ABSTRACT: We aimed to elucidate the relationship between severity of secondary mitral regurgitation and mitral valve geometry in children with dilated cardiomyopathy. The medical records of 16 children with dilated cardiomyopathy (median age, 1.2 years; range, 0.4–12.3 years) were reviewed. Mitral valve geometry was evaluated by measuring coaptation depth using echocardiographic apical four-chamber views at the initial presentation. Patients were dichotomised according to the mitral regurgitation severity: patients with moderate or severe secondary mitral regurgitation (n=6) and those with mild secondary mitral regurgitation (n=10). A total of 58 healthy children were considered as normal controls, and a regression equation to predict coaptation depth by body surface area was derived: coaptation depth [mm]=4.37+1.34×ln (body surface area [m 2 ]) (residual standard error, 0.49; adjusted R 2 , 0.68; p<0.0001). Compared with patients with mild secondary mitral regurgitation, those with moderate or severe secondary mitral regurgitation had significantly larger coaptation depth z-scores (6.4±2.3 versus 1.9±1.4, p<0.005), larger mitral annulus diameter z-scores (3.6±2.6 versus 0.9±1.8, p<0.05), higher left ventricular sphericity index (0.89±0.07 versus 0.79±0.06, p<0.005), and greater left ventricular fraction shortening (0.15±0.05 versus 0.09±0.05, p<0.05). In conclusion, geometric alteration in the mitral valve and the left ventricle is associated with the severity of secondary mitral regurgitation in paediatric dilated cardiomyopathy, which would provide a theoretical background to surgical intervention for secondary mitral regurgitation in paediatric populations.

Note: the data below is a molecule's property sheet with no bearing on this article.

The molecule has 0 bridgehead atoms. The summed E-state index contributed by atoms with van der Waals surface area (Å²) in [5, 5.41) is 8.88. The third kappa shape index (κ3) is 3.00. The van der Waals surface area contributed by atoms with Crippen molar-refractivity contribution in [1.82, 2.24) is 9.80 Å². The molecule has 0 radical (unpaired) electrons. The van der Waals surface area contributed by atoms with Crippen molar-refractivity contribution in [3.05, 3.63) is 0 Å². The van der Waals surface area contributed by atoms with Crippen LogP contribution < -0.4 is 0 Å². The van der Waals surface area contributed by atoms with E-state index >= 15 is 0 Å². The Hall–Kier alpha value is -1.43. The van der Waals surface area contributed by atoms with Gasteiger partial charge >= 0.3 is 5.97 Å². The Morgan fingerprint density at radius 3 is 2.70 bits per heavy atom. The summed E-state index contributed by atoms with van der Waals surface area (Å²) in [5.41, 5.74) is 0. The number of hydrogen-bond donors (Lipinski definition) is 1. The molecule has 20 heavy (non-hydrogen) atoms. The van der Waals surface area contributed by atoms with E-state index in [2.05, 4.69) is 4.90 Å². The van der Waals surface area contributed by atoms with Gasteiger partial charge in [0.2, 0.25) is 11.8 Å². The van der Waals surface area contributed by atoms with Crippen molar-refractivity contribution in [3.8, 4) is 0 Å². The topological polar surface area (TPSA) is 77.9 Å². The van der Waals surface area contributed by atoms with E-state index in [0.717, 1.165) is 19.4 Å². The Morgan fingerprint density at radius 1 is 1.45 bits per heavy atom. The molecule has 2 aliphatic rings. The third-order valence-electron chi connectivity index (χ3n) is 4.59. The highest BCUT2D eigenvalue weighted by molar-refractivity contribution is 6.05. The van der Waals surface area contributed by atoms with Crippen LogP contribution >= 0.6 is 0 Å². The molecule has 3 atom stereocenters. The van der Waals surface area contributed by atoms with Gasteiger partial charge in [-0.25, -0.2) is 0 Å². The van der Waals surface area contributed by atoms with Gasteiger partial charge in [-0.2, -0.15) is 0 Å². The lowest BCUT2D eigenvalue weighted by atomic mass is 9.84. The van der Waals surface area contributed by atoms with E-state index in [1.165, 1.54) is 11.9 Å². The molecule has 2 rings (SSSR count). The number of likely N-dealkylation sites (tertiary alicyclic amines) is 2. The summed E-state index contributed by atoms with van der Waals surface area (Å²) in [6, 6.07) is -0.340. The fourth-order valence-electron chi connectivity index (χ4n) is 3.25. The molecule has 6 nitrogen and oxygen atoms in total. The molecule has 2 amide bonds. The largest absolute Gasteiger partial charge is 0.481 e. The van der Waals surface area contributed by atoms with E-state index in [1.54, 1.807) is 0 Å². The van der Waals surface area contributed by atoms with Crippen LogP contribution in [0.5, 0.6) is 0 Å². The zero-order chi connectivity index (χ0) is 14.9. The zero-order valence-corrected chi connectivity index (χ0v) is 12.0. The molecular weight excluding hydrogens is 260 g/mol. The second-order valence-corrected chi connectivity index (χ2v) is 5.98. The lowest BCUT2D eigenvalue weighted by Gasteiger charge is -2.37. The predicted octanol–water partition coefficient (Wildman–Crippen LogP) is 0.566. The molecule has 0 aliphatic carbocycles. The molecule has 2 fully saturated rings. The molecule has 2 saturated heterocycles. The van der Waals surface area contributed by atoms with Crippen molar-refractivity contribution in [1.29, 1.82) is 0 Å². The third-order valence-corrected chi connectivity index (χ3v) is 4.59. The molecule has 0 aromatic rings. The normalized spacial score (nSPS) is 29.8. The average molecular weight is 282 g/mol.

No preview · Article · Dec 2015 · Cardiology in the Young
  • [Show abstract] [Hide abstract]
    ABSTRACT: Kawasaki disease is a small-to-medium-vessel vasculitis of unknown origin that predominantly affects children, although the disease can occur in adults. We report the case of a 26-year-old paediatric resident with fever, exanthema, ocular changes, arthralgia, and desquamation of palms and soles. Diagnosis was established after the fever resolved, and no treatment with intravenous gammaglobulin was administered. His echocardiogram showed normal coronary arteries. Acute Kawasaki disease in adults is a rare and under-recognised condition. It is important to consider the disease in patients with prolonged fever associated with unusual clinical features.
    No preview · Article · Dec 2015 · Cardiology in the Young
  • [Show abstract] [Hide abstract]